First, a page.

About the author: Professor Joel D. Eis holds an MA in Directing and Design and an MFA in Performance Art. He completed this book while on the Theatre Arts faculty at the University of North Dakota. He is the author of two dozen articles and several produced plays, has produced over 200 scenic and lighting designs. Professor Eis has completed a stagecraft text and a manuscript on 20th century performance art and avant-garde theater.
2003 0-7734-6560-X Ye Bare & Ye Cubbe, the first play in English in the New World, was performed in a tavern near what is now the tiny hamlet of Pungoteague in Virginia on August 27, 1665. It had a clear political intent. The three young men who participated in the performance were taken to court but ‘acquitted of any wrong doing’ in one of America’s first trials over freedom of expression. August 27th was a Sunday, and they might have been charged with Violation of the Sabbath, but the Court ordered the entire play performed, complete with props and costumes. The work makes a fully supported case that the authorities were seeking higher charges based on the content of the play. Everything points to a political foundation for the performance yet virtually nothing surrounding this event has turned out as it first appears. This obscure rural event may have a value in forming ideas relative to the First Amendment that have heretofore been unexplored. The many Virginians, all lawyers or scholars in law, who were pivotal in framing the praxis for the American Revolution, could not have been ignorant of this unique case in Virginia law. This monograph solidly repositions this event in terms of American pre-revolutionary history and the history of theatre in the New World, weaving together the threads of a previously incomplete story. It contains illustrations and rare documents and maps. It will interest not only theater historians, but scholars of American history and law as well.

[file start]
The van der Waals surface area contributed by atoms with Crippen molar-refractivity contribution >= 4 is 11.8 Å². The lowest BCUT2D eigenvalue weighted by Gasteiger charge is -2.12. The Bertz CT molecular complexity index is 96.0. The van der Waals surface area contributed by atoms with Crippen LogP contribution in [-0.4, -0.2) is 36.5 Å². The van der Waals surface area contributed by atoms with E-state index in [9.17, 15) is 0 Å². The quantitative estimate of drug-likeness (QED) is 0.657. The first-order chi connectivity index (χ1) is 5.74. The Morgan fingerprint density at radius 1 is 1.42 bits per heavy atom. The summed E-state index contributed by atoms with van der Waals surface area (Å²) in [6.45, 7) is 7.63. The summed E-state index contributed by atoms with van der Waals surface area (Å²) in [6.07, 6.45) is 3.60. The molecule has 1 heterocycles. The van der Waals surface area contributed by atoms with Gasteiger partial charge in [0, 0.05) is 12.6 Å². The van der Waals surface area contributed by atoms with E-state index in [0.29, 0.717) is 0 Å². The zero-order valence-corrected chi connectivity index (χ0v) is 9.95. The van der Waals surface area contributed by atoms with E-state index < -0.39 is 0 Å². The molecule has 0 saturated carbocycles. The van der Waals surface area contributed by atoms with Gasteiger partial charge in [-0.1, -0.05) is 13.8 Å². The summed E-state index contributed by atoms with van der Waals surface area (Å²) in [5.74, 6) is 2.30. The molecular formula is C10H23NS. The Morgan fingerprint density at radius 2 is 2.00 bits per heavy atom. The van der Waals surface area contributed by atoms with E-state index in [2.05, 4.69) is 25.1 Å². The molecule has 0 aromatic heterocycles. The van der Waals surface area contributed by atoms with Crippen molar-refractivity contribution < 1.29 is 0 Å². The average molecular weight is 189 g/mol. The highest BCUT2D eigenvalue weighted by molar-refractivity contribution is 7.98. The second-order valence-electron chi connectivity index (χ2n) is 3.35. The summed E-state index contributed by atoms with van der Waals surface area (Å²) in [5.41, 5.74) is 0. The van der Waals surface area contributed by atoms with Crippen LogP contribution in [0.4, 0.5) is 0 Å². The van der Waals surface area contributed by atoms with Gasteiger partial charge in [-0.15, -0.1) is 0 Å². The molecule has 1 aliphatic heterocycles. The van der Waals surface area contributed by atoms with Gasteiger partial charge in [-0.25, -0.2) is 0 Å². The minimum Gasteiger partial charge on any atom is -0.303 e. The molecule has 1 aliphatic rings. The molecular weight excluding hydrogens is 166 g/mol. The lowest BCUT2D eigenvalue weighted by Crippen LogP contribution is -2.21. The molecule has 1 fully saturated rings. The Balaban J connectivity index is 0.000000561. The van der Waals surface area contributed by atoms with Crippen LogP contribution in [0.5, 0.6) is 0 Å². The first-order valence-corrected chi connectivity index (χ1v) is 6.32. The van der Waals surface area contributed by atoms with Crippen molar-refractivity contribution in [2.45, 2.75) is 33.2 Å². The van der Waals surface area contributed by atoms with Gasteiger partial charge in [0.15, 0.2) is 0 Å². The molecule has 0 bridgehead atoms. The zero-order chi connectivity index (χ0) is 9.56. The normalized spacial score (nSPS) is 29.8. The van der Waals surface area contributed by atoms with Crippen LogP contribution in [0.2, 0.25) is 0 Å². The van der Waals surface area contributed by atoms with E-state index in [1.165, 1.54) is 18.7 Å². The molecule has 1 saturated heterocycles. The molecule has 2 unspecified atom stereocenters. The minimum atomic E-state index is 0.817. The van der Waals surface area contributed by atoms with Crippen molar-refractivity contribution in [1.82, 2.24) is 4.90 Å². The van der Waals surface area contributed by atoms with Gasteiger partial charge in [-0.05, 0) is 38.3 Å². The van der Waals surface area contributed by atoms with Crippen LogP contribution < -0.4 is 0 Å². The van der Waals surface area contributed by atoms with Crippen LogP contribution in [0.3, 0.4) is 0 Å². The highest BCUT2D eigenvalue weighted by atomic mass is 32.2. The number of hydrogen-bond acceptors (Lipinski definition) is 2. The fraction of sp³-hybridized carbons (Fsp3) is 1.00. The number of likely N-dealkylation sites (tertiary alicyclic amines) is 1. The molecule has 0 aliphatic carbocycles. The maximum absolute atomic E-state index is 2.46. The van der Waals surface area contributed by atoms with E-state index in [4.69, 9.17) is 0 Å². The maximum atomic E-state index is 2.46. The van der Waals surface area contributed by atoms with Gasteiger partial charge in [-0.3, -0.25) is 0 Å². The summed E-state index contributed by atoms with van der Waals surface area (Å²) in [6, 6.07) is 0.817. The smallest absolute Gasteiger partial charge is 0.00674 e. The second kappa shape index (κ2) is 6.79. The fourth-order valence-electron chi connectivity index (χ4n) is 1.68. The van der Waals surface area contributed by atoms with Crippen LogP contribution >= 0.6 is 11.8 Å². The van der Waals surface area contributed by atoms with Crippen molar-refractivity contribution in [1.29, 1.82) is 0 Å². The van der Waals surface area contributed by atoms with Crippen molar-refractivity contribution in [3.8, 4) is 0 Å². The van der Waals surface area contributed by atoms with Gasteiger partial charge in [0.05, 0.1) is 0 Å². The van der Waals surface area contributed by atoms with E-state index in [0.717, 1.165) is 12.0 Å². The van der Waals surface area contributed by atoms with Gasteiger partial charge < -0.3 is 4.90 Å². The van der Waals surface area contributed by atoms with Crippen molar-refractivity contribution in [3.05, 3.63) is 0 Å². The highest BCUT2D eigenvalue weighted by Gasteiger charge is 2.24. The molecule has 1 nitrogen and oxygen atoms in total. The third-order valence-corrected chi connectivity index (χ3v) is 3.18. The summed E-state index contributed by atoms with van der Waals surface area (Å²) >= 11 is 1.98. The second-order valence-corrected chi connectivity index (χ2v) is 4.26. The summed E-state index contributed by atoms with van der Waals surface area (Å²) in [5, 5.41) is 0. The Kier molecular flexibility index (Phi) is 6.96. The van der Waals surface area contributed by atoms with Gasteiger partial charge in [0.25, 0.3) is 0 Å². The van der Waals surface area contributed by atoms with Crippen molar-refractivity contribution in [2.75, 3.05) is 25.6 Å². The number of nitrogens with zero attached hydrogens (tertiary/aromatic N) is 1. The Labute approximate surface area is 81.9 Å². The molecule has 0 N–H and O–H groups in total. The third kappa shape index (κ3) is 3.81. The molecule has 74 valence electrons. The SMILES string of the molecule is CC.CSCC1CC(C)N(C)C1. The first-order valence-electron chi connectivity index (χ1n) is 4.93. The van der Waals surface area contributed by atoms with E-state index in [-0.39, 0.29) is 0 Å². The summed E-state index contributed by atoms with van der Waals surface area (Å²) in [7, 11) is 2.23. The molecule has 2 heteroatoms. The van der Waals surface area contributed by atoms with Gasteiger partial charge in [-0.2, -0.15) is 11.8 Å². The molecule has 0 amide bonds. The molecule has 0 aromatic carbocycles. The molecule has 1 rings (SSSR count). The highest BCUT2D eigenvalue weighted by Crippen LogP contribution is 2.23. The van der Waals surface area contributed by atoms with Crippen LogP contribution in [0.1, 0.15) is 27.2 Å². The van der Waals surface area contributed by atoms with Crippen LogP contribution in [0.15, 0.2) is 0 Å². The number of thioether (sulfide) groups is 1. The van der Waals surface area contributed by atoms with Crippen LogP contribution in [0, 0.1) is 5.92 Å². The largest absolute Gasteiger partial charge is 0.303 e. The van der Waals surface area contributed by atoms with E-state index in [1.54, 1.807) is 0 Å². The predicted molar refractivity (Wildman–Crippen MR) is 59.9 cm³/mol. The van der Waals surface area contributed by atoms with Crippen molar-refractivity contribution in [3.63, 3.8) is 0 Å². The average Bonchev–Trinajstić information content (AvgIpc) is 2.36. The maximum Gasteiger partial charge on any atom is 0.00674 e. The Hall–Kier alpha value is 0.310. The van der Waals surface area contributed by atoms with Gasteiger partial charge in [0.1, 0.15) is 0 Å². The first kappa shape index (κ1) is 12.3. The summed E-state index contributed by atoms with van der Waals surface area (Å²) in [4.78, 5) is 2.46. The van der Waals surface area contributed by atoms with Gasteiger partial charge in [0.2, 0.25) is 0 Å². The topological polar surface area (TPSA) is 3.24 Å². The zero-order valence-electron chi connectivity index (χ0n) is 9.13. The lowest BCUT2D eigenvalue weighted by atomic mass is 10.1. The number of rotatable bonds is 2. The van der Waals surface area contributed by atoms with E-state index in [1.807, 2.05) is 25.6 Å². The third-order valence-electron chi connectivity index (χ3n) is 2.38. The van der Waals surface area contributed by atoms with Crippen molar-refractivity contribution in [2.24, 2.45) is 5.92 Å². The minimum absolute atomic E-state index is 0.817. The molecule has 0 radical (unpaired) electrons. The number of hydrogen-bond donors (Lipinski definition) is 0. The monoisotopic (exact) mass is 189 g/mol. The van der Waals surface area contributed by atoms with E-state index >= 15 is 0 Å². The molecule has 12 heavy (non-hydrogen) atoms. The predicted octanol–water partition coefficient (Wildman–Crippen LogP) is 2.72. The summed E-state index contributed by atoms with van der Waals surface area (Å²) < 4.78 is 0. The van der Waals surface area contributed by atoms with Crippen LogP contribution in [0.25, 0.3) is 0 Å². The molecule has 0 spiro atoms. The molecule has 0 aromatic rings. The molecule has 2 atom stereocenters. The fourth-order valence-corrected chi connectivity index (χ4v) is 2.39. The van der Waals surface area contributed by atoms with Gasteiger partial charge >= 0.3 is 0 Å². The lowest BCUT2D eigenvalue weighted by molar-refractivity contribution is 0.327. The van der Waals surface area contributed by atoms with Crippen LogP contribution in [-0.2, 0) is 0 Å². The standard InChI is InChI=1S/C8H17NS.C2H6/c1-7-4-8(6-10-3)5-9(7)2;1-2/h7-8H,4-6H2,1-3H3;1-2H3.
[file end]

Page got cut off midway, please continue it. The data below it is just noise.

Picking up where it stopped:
2015 0-7734-3527-1 A new take on the topic with considerable new scholarship about how the ekkyklema worked semiotically, dramaturgically and politically within Greek tragedy. In this fascinating and well-documented cultural study the author explores the proposition that the success of Greek tragedy was connected to the pre-mediated use of religious tropes in the drama, thus triggering profoundly ancient and effective traditional loyalties.